Empiricism – at least the non-Berkeleian or Aristotelian kind – tends to overlook or minimize the extent to which ideas are causes of things in the world. All art reduces to an idea, and to understand any form or pattern is to get the idea behind it.

But it’s not exactly empiricism that misses the causality of ideas – not all empiricists miss this and some non-empiricists do. Plantinga’s claim that abstract entities are not causes, for example, is hard to square with a robust awareness of the causality of ideas. If anything, we seem to be dealing with different personality types: the idea tends to be missed by what Jung or Myers-Briggs called the “sensation” types, and accorded primacy by those they call “intuitive” types.

Note on the Economic Trinity

The Christian experience of the Trinity is in praying to the Father, in union with the Incarnate Son, through the power of the Holy Spirit; or in experiencing the new life which consists in likeness to the Son, which therefore comes forth from the Father, and exists only in the context or environment of the Holy Spirit; but in each of these divisions one experiences the entirety of the divine life – that is, in praying with the Son one experiences the fullness of divinity even though the prayer is to the Father; in experiencing the atmosphere of the Holy Spirit one experiences the entirety of the divinity even though there is no such environment apart from the Son, etc. Again, there is nothing of divinity that one fails to see in seeing the Son: Jesus saith unto him… he that hath seen me hath seen the Father; and how sayest thou then, Show us the Father? Neither is there anything of God that one fails to see when he sees the Spirit, for God alone can guide one to all truth, but when he, the Spirit of truth, is come, he will guide you into all truth. 

 

Epistemology in light of mysticism

In their neurological account of mystical experience (book/ article), Andrew Newberg and Eugene D’Aquili draw attention to a portion of the brain responsible for orienting the person in space. As you approach anything the angle of your perspective on it is constantly changing, and it takes a remarkable number of calculations to orient yourself to it. This portion of the brain makes all the world a three-dimensional grid with the person at the center and origin, and so it seems to have two effects: it recognizes all nature as dimensional in space and time, and defines this dimensionality in relation to the self. Newberg and D’Aquili’s brain scans of persons having mystical experience showed a suppression of activity in this area, allowing the mystics to experience a non-dimensional reality that was not defined in relation to themselves. The self, remaining what it was, merged into an absolute unity of all being, which was no longer seen as spatio-temporal.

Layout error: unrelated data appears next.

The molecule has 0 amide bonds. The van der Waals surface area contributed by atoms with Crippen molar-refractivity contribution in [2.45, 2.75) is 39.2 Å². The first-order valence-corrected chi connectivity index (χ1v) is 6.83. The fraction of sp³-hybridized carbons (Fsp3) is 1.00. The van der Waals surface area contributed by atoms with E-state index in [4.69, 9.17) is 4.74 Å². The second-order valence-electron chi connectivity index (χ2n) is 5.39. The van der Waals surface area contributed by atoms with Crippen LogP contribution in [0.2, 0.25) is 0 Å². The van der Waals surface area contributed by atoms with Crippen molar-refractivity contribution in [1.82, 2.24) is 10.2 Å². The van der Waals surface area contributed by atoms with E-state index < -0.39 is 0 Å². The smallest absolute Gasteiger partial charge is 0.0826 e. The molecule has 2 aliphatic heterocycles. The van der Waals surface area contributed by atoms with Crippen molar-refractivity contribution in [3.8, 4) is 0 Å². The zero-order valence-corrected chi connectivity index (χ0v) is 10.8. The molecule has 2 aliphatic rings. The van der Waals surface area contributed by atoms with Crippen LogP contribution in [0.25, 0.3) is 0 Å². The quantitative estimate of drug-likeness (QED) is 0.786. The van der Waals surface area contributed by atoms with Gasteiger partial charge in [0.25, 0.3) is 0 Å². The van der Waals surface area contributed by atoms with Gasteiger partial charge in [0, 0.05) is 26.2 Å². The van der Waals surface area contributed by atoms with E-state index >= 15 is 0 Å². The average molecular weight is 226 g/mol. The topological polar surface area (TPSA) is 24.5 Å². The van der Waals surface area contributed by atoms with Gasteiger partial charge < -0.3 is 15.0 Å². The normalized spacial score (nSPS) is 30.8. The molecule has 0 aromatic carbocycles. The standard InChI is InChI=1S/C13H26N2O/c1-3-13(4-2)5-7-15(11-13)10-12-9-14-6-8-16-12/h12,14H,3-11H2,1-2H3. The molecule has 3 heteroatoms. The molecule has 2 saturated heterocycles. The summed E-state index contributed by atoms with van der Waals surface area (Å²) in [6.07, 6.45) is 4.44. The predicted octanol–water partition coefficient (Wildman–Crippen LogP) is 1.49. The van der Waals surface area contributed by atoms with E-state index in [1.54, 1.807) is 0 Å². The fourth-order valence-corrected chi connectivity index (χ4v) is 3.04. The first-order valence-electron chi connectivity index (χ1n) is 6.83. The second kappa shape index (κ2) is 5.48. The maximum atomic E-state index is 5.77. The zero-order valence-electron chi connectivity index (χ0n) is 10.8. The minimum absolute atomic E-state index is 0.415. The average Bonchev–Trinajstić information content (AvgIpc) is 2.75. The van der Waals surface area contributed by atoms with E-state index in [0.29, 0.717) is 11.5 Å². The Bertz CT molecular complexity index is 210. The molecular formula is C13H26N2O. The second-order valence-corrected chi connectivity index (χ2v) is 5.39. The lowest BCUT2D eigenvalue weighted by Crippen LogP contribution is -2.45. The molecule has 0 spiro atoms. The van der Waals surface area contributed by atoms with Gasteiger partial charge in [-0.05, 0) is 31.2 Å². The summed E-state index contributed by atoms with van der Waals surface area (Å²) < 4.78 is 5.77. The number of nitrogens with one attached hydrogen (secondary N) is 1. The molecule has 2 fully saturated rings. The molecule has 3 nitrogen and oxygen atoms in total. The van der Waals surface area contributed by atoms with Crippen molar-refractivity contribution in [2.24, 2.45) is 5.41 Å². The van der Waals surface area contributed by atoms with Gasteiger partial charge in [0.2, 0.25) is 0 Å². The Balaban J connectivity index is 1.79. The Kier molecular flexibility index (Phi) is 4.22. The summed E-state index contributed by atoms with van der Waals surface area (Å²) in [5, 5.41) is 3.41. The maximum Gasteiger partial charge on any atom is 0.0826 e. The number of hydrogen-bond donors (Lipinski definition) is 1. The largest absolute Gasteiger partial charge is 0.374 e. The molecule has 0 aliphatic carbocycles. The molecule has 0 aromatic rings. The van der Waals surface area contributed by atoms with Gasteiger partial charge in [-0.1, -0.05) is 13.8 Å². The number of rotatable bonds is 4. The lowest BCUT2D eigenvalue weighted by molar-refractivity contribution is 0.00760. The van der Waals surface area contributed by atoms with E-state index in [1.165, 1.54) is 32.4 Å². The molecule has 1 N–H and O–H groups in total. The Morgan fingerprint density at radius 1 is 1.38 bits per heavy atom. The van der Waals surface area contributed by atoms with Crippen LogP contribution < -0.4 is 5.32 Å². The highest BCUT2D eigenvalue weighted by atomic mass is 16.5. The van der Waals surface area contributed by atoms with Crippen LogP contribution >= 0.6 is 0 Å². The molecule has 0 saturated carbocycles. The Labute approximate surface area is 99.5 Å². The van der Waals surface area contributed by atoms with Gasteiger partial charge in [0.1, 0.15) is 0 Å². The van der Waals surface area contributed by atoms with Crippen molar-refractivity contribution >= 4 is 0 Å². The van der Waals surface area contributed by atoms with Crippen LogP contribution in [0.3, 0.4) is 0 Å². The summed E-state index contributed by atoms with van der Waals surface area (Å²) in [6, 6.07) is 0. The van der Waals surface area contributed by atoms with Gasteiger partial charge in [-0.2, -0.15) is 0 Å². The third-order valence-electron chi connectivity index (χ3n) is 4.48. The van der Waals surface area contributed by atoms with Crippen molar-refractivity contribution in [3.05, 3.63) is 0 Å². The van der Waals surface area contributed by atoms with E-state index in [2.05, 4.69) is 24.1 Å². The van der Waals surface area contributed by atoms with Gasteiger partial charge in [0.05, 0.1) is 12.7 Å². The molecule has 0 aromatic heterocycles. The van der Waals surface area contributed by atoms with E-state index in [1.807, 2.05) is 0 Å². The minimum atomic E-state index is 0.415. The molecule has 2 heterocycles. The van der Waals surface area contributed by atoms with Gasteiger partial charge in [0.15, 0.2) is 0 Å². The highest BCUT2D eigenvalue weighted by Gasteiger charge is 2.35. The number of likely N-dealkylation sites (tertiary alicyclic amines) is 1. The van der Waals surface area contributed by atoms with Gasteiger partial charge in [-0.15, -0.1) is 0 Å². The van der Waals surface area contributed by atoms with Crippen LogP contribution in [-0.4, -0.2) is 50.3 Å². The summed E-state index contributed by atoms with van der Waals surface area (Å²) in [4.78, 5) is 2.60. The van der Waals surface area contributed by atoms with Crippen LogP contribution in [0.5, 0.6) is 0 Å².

Mystical experience is collectively though not distributively universal, and there might be, for all I know, those who stand to mystical reality the way tone deaf people stand to melodies or the color blind are to various shades.  But there does seem to be a great number of entities that we do not channel through the part of the brain that orients things dimensionally: laws of logic or science, ideas, the rules of a game, proper nouns as such, etc. all seem to be routed around the grid we place on the world. Drinking seems to blur the lines on the grid a bit too, and so falls somewhere on the declension of mystical experience (cf. the magisterial chapter XVII of Varieties of Religious Experience) Dreams, which play by their own logic of space and time, also suggest the mystical experience, which is one way to understand St. Thomas’s repeated appeals to dreams as intimations of mystical things.  When broadened to include all these senses, mystical experience is only at the summit of a set of experiences that seem even distributively universal.

So what does epistemology have to look like, given it has to take account of all this?

Horace on the disappointment of following the Masters

Ode IV no. 2 (for a sense of the meter, stretch out the bolded syllables and trip lightly though the others. Pause at the slashes.)

Pindarum quisquis // studet aemulari,
Iulle, ceratis // ope Daedalea
nititur pinnis, // vitreo daturus
nomina ponto.

The sense, though not the letter:

Julius,

Whoever tries to emulate Pindar

strives with wax wings of the sort Daedalus made

And his words will drop upon the glassy surface of the ocean.

The best short description of the moment of realization that one actions will never be equal – never even be comparable to – the persons that inspired him to act in the first place. Morever, it is not vanity or even pure naivety that makes us want to attain the heights we see in the masters – all eros is a desire for the immortal, viz. an acorn would not drop except for a desire to be an oak tree. Still, it is better for the order of things that almost none of them become so.

Christian philosophy as critical